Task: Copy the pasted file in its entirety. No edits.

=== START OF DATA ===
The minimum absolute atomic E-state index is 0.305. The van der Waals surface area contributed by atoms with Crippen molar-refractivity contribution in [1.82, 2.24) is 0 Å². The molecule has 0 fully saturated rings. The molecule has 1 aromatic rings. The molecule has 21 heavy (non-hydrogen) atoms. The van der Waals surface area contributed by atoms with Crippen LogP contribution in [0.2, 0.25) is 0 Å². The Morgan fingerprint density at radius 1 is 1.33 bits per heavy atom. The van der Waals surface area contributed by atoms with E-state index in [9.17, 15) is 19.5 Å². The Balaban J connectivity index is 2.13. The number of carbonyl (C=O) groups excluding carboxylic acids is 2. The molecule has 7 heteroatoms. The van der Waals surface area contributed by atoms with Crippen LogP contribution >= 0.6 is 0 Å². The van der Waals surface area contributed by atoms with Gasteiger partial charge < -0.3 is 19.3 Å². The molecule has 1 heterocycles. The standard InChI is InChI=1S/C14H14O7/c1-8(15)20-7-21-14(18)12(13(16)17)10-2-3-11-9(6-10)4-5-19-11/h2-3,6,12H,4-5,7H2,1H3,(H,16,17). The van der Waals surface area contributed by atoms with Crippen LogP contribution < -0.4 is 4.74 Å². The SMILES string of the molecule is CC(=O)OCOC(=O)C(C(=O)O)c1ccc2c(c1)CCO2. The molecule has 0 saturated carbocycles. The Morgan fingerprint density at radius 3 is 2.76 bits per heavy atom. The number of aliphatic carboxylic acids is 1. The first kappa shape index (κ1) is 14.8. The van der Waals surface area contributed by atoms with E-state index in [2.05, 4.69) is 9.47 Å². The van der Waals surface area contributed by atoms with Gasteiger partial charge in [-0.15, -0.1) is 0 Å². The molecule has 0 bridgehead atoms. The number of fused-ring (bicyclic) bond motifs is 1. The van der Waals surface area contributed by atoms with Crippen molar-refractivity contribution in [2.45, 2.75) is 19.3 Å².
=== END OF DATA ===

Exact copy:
The minimum absolute atomic E-state index is 0.305. The van der Waals surface area contributed by atoms with Crippen molar-refractivity contribution in [1.82, 2.24) is 0 Å². The molecule has 0 fully saturated rings. The molecule has 1 aromatic rings. The molecule has 21 heavy (non-hydrogen) atoms. The van der Waals surface area contributed by atoms with Crippen LogP contribution in [0.2, 0.25) is 0 Å². The Morgan fingerprint density at radius 1 is 1.33 bits per heavy atom. The van der Waals surface area contributed by atoms with E-state index in [9.17, 15) is 19.5 Å². The Balaban J connectivity index is 2.13. The number of carbonyl (C=O) groups excluding carboxylic acids is 2. The molecule has 7 heteroatoms. The van der Waals surface area contributed by atoms with Crippen LogP contribution >= 0.6 is 0 Å². The van der Waals surface area contributed by atoms with Gasteiger partial charge < -0.3 is 19.3 Å². The molecule has 1 heterocycles. The standard InChI is InChI=1S/C14H14O7/c1-8(15)20-7-21-14(18)12(13(16)17)10-2-3-11-9(6-10)4-5-19-11/h2-3,6,12H,4-5,7H2,1H3,(H,16,17). The van der Waals surface area contributed by atoms with Crippen LogP contribution < -0.4 is 4.74 Å². The SMILES string of the molecule is CC(=O)OCOC(=O)C(C(=O)O)c1ccc2c(c1)CCO2. The molecule has 0 saturated carbocycles. The Morgan fingerprint density at radius 3 is 2.76 bits per heavy atom. The number of aliphatic carboxylic acids is 1. The first kappa shape index (κ1) is 14.8. The van der Waals surface area contributed by atoms with E-state index in [2.05, 4.69) is 9.47 Å². The van der Waals surface area contributed by atoms with Gasteiger partial charge in [-0.15, -0.1) is 0 Å². The molecule has 0 bridgehead atoms. The number of fused-ring (bicyclic) bond motifs is 1. The van der Waals surface area contributed by atoms with Crippen molar-refractivity contribution in [2.45, 2.75) is 19.3 Å².